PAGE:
Throughout the report, the authors refer to practices “of the times” and the stigma of unwed mothers with little mention of either the fathers or the fact that the last of the mothers’ homes only closed in the late 1990s. The report focused on 56,000 unmarried mothers, some as young as 12, and 57,000 children who were born in the mother and baby homes, but admits that there were likely a further 25,000 unmarried mothers and more children in homes that were not investigated by the commission.

The report does not thoroughly explain why the remains of 767 fetuses and babies were found in a septic system at the Mother and Baby Home in Tuam, County Galway, instead blaming infant mortality and lack of burial records.

“A number failed to keep any records of the burials of children who died,” the report states. “The commission finds it very hard to believe that there is no one in that congregation who does not have some knowledge of the burials of the children. Similarly, the commission considers that there must be people in Tuam who know more about burials there.”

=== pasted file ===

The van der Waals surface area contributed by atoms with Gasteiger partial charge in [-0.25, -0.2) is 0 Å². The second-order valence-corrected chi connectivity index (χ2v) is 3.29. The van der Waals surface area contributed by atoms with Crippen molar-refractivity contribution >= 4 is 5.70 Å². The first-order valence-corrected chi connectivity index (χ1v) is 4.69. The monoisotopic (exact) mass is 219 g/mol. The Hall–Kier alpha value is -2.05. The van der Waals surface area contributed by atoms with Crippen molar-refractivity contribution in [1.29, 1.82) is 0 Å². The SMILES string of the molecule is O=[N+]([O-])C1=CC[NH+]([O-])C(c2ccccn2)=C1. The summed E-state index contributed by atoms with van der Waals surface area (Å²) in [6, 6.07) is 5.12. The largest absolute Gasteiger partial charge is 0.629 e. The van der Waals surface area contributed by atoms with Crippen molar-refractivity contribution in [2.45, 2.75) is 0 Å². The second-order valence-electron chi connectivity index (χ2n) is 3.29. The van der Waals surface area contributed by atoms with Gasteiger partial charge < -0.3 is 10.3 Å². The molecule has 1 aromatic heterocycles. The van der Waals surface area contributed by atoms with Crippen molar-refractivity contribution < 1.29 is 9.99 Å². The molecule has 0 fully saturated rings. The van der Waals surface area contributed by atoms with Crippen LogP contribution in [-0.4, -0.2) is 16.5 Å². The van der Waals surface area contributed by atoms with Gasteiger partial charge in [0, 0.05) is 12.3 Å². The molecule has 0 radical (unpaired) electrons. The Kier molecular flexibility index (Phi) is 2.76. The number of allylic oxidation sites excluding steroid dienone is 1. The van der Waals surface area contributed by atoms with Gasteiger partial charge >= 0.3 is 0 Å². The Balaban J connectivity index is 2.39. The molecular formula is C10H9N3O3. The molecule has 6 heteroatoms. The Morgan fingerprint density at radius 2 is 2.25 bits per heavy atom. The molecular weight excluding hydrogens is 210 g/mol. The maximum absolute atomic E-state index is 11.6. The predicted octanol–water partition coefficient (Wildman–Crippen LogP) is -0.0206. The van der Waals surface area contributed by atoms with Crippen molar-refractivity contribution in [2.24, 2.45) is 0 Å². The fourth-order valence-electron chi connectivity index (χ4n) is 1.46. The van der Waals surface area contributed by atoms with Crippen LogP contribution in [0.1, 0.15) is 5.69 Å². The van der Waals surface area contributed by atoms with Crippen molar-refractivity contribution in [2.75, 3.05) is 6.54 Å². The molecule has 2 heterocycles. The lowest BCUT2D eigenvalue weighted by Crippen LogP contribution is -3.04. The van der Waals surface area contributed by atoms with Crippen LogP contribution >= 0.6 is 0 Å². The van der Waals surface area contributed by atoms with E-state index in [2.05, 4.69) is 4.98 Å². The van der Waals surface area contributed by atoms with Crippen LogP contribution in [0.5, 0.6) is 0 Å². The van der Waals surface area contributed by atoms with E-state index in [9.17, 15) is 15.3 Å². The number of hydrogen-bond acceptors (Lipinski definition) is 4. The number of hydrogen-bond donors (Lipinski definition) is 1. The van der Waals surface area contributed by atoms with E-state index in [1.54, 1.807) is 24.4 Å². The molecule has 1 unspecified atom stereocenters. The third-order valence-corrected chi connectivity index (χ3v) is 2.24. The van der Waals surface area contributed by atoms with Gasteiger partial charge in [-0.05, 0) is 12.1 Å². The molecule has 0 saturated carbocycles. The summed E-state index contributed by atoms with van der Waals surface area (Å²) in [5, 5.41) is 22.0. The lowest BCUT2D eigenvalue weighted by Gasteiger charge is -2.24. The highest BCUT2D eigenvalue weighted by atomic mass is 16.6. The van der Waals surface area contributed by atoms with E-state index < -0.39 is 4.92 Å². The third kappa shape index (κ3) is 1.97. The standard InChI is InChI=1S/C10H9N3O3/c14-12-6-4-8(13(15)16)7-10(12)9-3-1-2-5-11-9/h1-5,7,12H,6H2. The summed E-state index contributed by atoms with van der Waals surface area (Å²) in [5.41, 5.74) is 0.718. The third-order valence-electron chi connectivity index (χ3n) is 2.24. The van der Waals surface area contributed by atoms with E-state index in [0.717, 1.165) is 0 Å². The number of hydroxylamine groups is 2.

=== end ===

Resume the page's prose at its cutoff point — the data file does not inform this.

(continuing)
The report also comes down on a home in Bessborough where many other human remains were found. “The commission finds it very difficult to understand the seeming inability of any member of the Congregation of the Sacred Hearts of Jesus and Mary to assist in locating the burial places of children who died in Bessborough,” the authors found.

An interim report published in April 2019 gave grim details leading up to the final report. “The memorial garden site contains human remains which date from the period of the operation of the Tuam children’s home so it is likely that a large number of the children who died in the Tuam home are buried there,” the April report states and then refers to other human remains found in a waste treatment area of the home. “The human remains found by the commission are not in a sewage tank but in a second structure with 20 chambers which was built within the decommissioned large sewage tank.”